7. Perhaps state machine mechanics, decision trees, etc., should be provided as optional tools, rather than as a framework - er - into which - you must plug.   My team once implemented co-routines (that is, the ability to "Yield" and have processing resume from the same spot next frame- so as to wait, in the middle of a logical flow - for a condition to be met) because we were sure it would make behaviors easier to write.  It didn't really.  A stone-age switch-statement state-machine was just as clear, and effectively as simple to use.   Although I have to admit, I have occasionally daydreamed about a graphical state machine tool.
  8. No, they are still treated as virtual... Haha - your code is making calls to some object pointed to by a pointer, which just happens to be the same object.  This demonstrates that - yeah - the object is "not yet a derived type object".   But as far as calls made directly to members within a constructor, the same function gets called whether its treated as non-virtual or as virtual (on an object which is "currently" of base type).  I don't know for sure, but I'm not sure the compiler is required to pay the virtual function call overhead in this case.
  9. Unless, of course, static dispatch is what you want it to do.  It's simple enough to understand that constructors and destructors treat all calls to their own member functions as non-virtual.   For the curious, here's why:  To help ensure that member functions are only being called on initialized objects in valid states, C++ has a guiding principle that no class member function should be called before the constructor of the class is called or after the destructor of the class has run.    During execution of a base class constructor, the derived class constructor has not yet been called, and during execution of a base class destructor, the derived class destructor has already been run.  So it would be a violation of the above principle if the base class constructor or destructor could call any derived class members.   Virtual function calls would allow exactly that, so within constructors and destructors, calls to the object's member functions are all treated as non-virtual.   The way I like to think of it is that during execution of a base class constructor, the object being constructed is not yet a derived type object.  The derived class's constructor has not yet been called and so the derived class's functions are not yet accessible.  Similarly, during execution of a base class destructor, the object being destructed is no longer a derived type object.  The derived class's destructor has already run and so the derived class's functions are no longer accessible.
  10. As pointed out earlier in this thread (and easy enough to forget that I've done so in the past), it's not a singleton unless it provides global access.   If you're forced to use a bit of static data to enforce the "singularity" of an object, that's unfortunate, and may require you to address initialization order and threading issues.  However, that doesn't require you to also make that object globally accessible.  You can still create and use it as a normal object.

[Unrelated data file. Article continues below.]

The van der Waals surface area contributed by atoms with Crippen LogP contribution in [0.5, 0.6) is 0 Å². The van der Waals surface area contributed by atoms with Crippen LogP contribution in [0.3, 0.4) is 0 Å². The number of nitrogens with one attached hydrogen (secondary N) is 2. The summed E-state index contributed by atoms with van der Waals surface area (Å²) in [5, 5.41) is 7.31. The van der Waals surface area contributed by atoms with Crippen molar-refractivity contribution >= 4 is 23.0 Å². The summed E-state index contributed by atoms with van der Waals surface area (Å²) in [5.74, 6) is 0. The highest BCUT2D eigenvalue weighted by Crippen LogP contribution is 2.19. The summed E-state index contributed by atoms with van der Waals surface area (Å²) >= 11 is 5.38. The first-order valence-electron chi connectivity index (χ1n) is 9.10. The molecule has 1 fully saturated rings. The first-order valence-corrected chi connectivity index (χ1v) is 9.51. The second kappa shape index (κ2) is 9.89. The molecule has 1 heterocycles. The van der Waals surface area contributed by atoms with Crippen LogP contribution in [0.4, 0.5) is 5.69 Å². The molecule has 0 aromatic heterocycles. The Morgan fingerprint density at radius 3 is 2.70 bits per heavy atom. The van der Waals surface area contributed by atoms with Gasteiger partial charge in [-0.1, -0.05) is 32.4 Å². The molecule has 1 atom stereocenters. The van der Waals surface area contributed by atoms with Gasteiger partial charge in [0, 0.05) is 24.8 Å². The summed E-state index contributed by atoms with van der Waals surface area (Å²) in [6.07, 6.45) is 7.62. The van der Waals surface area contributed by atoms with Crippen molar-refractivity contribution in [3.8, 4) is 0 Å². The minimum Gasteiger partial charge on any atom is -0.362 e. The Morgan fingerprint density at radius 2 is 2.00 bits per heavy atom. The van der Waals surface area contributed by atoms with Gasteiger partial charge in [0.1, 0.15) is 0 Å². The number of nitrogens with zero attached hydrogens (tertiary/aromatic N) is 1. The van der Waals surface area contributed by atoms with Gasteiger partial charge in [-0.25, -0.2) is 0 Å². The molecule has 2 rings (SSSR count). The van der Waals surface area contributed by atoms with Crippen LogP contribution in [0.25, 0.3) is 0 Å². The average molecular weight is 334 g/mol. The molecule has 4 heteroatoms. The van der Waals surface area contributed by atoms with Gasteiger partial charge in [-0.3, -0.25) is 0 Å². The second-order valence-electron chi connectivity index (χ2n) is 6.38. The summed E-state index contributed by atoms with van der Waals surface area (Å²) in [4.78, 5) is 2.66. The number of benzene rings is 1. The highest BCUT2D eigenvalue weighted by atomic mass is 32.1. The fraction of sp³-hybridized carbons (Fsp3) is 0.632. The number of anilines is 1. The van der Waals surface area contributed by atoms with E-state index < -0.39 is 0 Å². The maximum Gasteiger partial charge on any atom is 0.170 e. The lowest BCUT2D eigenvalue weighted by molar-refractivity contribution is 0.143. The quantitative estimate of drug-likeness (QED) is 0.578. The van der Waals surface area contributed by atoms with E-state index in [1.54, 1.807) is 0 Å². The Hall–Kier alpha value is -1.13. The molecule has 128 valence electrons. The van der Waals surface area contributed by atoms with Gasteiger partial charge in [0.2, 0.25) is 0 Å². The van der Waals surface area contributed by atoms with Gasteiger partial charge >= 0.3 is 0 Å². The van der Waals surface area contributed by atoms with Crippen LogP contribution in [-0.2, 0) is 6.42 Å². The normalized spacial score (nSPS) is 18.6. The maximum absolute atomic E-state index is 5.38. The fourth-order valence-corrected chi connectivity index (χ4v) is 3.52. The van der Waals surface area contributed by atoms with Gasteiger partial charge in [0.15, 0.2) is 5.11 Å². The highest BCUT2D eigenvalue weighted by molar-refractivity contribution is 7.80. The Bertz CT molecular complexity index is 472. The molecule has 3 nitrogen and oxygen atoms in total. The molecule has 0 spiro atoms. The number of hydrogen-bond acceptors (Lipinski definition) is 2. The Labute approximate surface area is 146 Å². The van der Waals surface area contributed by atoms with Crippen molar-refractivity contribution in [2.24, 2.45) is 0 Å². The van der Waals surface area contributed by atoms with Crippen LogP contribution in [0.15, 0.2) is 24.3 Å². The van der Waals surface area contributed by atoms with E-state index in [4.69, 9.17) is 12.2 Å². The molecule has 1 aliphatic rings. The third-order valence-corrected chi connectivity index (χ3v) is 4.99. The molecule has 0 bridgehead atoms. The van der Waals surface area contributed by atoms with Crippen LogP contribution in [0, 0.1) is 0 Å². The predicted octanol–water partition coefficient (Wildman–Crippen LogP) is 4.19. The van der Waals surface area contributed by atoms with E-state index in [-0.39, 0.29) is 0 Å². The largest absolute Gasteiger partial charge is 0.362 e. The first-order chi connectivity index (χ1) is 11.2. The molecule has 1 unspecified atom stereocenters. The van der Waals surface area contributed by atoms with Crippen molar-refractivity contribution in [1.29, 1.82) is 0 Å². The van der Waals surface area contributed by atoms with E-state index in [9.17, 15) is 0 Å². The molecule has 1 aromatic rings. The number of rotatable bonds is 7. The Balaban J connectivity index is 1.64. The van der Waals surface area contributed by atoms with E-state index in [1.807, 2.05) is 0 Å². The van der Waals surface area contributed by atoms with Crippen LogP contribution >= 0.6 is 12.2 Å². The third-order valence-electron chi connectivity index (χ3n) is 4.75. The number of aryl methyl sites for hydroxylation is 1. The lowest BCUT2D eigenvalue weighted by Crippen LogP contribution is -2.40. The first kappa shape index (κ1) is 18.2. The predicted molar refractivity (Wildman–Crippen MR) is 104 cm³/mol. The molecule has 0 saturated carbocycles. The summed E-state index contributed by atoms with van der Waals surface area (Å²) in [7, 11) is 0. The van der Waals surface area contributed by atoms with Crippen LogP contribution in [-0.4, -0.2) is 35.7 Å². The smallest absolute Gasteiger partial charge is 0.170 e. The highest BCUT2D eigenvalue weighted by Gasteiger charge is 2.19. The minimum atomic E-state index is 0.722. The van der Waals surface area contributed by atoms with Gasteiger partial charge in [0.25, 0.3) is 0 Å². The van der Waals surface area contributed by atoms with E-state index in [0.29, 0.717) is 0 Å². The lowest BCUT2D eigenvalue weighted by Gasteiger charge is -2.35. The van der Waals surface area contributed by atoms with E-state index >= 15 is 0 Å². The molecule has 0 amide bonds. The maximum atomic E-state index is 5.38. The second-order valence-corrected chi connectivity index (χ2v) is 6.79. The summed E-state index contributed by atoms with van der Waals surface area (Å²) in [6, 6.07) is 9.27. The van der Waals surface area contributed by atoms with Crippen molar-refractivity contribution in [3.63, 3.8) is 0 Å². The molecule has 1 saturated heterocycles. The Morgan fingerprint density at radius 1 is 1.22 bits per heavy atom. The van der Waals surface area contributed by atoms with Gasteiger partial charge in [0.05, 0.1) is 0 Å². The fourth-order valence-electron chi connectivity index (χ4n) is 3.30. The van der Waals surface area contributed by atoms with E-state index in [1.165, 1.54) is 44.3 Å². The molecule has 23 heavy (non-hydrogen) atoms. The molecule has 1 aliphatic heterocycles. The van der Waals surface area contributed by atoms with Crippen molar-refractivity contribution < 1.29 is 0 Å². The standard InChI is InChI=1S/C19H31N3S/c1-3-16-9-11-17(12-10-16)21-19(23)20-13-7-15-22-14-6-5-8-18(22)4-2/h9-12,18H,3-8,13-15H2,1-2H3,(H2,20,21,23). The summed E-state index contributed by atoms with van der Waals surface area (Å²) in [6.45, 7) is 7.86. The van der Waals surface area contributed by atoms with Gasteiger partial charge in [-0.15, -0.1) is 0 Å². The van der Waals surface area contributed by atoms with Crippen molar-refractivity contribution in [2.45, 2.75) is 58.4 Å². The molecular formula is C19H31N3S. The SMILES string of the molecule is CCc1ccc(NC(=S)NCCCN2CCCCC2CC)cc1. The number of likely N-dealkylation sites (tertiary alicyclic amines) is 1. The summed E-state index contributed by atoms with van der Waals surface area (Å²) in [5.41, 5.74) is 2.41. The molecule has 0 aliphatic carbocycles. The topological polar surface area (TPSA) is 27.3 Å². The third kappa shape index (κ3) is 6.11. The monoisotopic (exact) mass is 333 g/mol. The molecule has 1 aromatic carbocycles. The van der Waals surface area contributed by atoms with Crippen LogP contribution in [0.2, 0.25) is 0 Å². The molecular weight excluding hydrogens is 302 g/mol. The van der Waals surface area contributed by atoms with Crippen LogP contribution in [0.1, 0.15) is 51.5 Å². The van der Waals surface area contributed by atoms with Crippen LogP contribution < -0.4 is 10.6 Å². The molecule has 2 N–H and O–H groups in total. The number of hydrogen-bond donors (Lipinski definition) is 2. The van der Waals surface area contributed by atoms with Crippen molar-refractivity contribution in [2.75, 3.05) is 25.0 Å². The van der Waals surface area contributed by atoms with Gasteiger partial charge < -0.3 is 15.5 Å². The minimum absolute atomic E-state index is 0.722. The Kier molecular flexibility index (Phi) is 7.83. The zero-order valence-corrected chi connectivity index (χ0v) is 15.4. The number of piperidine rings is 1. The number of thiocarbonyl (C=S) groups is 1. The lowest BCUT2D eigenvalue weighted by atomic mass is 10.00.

11. Expect Unpredictable Change   You will get the most done if you focus on making something work.  You will get bogged down if you try to plan out all future code.   Don't try to write code as you imagine it existing in the final product.  Instead make it work, with the understanding (and plan) that you will completely transform it several times, as the need arises, to make it work well in future contexts.   Sometimes people worry that this will lead to bad (unplanned) architecture.  And, in fact it will, if your codebase is resistant to change.  But if you get good at transforming and growing designs, you can, in fact, continuously improve your design as you go.   For professionals in this industry, this skill is hugely important, because we rarely (if ever) find ourselves developing a codebase from scratch.
  12. For persistent data (account info. character info., etc.) you might use a sql interface to store data in a database.   Generally, you don't store transient data (game state, etc.) on disk.
  13. Last time I wrote a reliability layer, it was essentially your option C - but without an explicit missing-nack notification.   Let's say a packet gets lost on the way from Alice to Bob.  If Bob ever receives another packet, he'll send around 16 nacks for the missing packet before it's ready to fall off his ack/nack mask.    That means at least sixteen consecutive packets would have to be dropped/delayed on the way back from Bob to Alice in order for Alice to then get a packet with an ack/nack history that didn't cover the packets waiting for acks in her sent-cache.   In the context of high performance, quick response networking, it seems reasonable to consider that a broken connection.
  14. Unity

    How does one link against an interface? These preventative methods of which you speak, by that would you mean use an interface? In visual studio, you would list the dll's corresponding .lib file as a dependancy of the .exe (more on import libraries here).    Doing "something to prevent" the dll from using the same memory manager is not referring to a "preventative measure".  It's referring to situations like implementing your own memory management (e.g., overriding ::new) in your executable and forgetting to make your dll use your override as well.  If you're not doing anything like that, the dynamic linker will link the dll's "new" calls to the same "new" that's called by the .exe.   I suspect that most memory management worries with regard to libraries stem from the practice of publishing them to be used by others in unpredictable situations.  In that case, one must be very careful to ferret out all assumptions about how memory (and other system resources) might be handled on the other side of the .exe-.dll boundary.  Breaking systems of your project out into libraries, as we're discussing here, is not quite the same situation.   Quantity and ownership.   If the .exe owns a single .dll exposed object, which owns all other .dll specific resources, it becomes trivial for the .exe to do its part to ensure that they go with the dll when it's unloaded.   If, on the other hand, the dll hands out pointers to dll specific resources, it becomes significantly less trivial to - er - "recall" them all when something decides it's time to swap out the dll.
  15. Points about JSON > XML aside...   As a game developer, the big deal to me is that it's a flexible standardized text format which means: I don't have to create my own libraries to read, write, or navigate it. At least for the purposes of developing and debugging tools that use, generate, or convert it, it's human readable. It's diff-able and potentially merge-able, which to me makes it first-class revisionable.